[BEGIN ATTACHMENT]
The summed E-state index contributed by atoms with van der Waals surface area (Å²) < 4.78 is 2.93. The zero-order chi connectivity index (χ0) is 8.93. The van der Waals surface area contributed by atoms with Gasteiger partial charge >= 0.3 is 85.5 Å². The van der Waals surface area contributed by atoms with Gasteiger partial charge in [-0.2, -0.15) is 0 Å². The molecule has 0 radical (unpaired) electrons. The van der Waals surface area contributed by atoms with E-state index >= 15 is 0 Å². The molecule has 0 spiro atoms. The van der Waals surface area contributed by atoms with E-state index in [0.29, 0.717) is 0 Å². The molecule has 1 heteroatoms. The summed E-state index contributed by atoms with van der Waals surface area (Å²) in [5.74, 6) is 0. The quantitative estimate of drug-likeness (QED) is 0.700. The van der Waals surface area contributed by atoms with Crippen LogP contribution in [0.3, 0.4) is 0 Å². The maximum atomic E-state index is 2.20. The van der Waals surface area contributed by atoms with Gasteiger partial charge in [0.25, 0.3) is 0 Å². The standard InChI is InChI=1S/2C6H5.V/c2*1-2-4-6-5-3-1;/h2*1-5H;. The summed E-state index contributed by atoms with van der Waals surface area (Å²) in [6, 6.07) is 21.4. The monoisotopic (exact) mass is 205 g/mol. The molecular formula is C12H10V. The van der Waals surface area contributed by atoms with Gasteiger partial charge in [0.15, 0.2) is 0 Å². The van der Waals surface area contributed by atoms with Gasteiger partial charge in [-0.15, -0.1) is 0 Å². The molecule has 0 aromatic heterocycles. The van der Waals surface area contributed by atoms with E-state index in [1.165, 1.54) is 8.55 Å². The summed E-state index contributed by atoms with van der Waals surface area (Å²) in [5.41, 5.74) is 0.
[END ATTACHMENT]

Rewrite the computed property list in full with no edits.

The summed E-state index contributed by atoms with van der Waals surface area (Å²) < 4.78 is 2.93. The zero-order chi connectivity index (χ0) is 8.93. The van der Waals surface area contributed by atoms with Gasteiger partial charge >= 0.3 is 85.5 Å². The van der Waals surface area contributed by atoms with Gasteiger partial charge in [-0.2, -0.15) is 0 Å². The molecule has 0 radical (unpaired) electrons. The van der Waals surface area contributed by atoms with E-state index >= 15 is 0 Å². The molecule has 0 spiro atoms. The van der Waals surface area contributed by atoms with E-state index in [0.29, 0.717) is 0 Å². The molecule has 1 heteroatoms. The summed E-state index contributed by atoms with van der Waals surface area (Å²) in [5.74, 6) is 0. The quantitative estimate of drug-likeness (QED) is 0.700. The van der Waals surface area contributed by atoms with Crippen LogP contribution in [0.3, 0.4) is 0 Å². The maximum atomic E-state index is 2.20. The van der Waals surface area contributed by atoms with Gasteiger partial charge in [0.25, 0.3) is 0 Å². The standard InChI is InChI=1S/2C6H5.V/c2*1-2-4-6-5-3-1;/h2*1-5H;. The summed E-state index contributed by atoms with van der Waals surface area (Å²) in [6, 6.07) is 21.4. The monoisotopic (exact) mass is 205 g/mol. The molecular formula is C12H10V. The van der Waals surface area contributed by atoms with Gasteiger partial charge in [0.15, 0.2) is 0 Å². The van der Waals surface area contributed by atoms with Gasteiger partial charge in [-0.15, -0.1) is 0 Å². The molecule has 0 aromatic heterocycles. The van der Waals surface area contributed by atoms with E-state index in [1.165, 1.54) is 8.55 Å². The summed E-state index contributed by atoms with van der Waals surface area (Å²) in [5.41, 5.74) is 0.